Photon & Pinhole Sieve Photography  

By Guillermo Peņate Dec/16/2002

Scientists from Universität Kiel and Universität Hamburg in Germany, have developed a novel diffractive optical lens named Photon Sieve, as published in Nature 414, 184-188 (8 November 2001).  This Photon Sieve lens was developed for the focusing and imaging of soft-X rays ( ).

A Zone Plate consist of a series of clear and dark concentric rings, these rings have very specific diameters, as calculated by a mathematical formula. The Zone Plate rings edge diffract light, these diffracted light interfere constructively adding up their intensity at the focal point (click here for more about Zone Plates).  The newly developed Photon Sieve consist of a large number of appropriately distributed pinholes instead of rings as the diffracting elements. To obtain a distinct first-order focus, the pinholes have to be positioned such that the optical path length from the source via the center of the pinholes to the focal point is an integral number of wavelengths.

If a Zone Plate lens can be used for more mundane purposes as that of making photographic images, I thought that a Photon Sieve could also be used for equal purposes.  A Photon Sieve lens is constructed using the same techniques used to make Zone Plates, that is: a drawing on paper of an enlarged and negative version of a Photon Sieve is made, a photographic image of that drawing is taken using high contrast film and then processed in high contrast developer.  The resulting Photon Sieve on film has to have the actual size needed/calculated.  At the right you can see an image of such Photon Sieve.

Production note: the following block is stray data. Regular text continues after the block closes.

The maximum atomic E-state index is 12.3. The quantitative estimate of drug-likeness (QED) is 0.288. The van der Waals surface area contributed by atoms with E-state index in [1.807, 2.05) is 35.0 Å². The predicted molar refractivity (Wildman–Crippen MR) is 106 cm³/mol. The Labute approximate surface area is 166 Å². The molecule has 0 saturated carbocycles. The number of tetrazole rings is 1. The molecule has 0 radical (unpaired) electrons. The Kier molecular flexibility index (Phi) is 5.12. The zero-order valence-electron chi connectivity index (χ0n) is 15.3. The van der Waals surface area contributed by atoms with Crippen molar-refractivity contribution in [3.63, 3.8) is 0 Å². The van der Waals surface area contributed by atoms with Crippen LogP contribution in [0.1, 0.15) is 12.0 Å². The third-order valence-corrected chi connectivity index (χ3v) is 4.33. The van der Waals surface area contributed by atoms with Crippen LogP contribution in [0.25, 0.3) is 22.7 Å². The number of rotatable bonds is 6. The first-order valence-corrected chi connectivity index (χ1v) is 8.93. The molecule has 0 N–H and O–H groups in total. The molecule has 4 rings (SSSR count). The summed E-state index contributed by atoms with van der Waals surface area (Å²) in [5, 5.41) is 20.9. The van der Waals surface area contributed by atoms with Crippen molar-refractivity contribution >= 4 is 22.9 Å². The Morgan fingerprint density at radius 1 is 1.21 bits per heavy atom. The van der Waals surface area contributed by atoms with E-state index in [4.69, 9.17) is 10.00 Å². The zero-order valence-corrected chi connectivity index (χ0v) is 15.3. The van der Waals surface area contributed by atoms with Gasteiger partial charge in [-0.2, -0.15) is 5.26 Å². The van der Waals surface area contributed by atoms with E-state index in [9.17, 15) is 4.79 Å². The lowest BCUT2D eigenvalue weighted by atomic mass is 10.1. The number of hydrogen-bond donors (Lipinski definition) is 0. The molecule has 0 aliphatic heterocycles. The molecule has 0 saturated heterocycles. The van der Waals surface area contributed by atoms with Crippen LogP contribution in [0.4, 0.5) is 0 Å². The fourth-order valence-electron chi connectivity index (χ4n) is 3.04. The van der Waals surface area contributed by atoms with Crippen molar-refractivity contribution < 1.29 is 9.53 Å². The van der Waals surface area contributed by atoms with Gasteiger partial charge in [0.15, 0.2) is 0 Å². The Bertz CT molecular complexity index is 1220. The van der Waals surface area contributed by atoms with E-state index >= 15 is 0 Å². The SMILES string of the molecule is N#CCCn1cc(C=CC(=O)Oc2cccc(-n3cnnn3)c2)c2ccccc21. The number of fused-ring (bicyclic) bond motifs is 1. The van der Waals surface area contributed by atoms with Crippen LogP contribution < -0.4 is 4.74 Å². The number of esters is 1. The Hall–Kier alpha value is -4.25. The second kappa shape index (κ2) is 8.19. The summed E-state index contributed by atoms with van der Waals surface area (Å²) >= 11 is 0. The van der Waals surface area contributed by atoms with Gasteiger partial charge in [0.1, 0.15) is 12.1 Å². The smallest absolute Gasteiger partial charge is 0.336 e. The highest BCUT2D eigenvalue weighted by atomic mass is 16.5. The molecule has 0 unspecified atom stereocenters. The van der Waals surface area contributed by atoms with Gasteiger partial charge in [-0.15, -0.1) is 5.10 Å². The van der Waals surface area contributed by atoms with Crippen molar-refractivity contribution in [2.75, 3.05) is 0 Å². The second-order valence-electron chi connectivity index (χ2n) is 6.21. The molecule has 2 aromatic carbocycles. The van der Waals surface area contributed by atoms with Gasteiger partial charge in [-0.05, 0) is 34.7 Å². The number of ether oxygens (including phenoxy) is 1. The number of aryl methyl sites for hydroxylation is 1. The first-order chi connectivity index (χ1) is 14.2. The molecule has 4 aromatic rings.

A 47mm Photon Sieve lens was made using the above mentioned technique, this lens was then mounted on the body cap of a SLR Nikon Camera.  Following, what I believe to be the first Photon Sieve photographic image ever made:

Following the same technique described above, another Photon Sieve -like- lens was manufactured, I call this lens: "Pinhole Sieve" due to the pinhole placed at its center, this pinhole corresponds to the first Zone Plate ring.  The Pinhole Sieve also meets the requirement that its pinholes are positioned such that the optical path length from the source via the center of the pinholes to the focal point is an integral number of wavelengths.

A 42 mm Pinhole Sieve was manufactured and also mounted on a 5mm recessed body cap for the same SLR Nikon Camera as above.  This Pinhole Sieve was used to make a photographic image of the same scene as the one made with the Photon Sieve, a comparison can be then made of the results obtained with both types of lenses.  Following is the image made with this Pinhole Sieve:

To make the comparison of the two images more meaningful, these images have not been subjects of any digital alteration such as sharpening, unsharp mask, added blur, etc.   The only digital changes applied to them were an over all brightness and contrast adjustment.

Many thanks to Dr.Lutz Kipp from the Institute of Experimental and Applied Physics, Kiel University Germany, who graciously answered questions I had regarding this exciting new focusing and imaging technique.

For corrections or comments, please contact the author:

Guillermo Peņate

Pinholes, Zone Plates, Photon and Pinhole Sieves for SALE!!
Pinhole images:
Zone Plate images:
Zone Plate article:
Pinhole size and exposure article:
How to measure Pinholes article:

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Sieve images compared: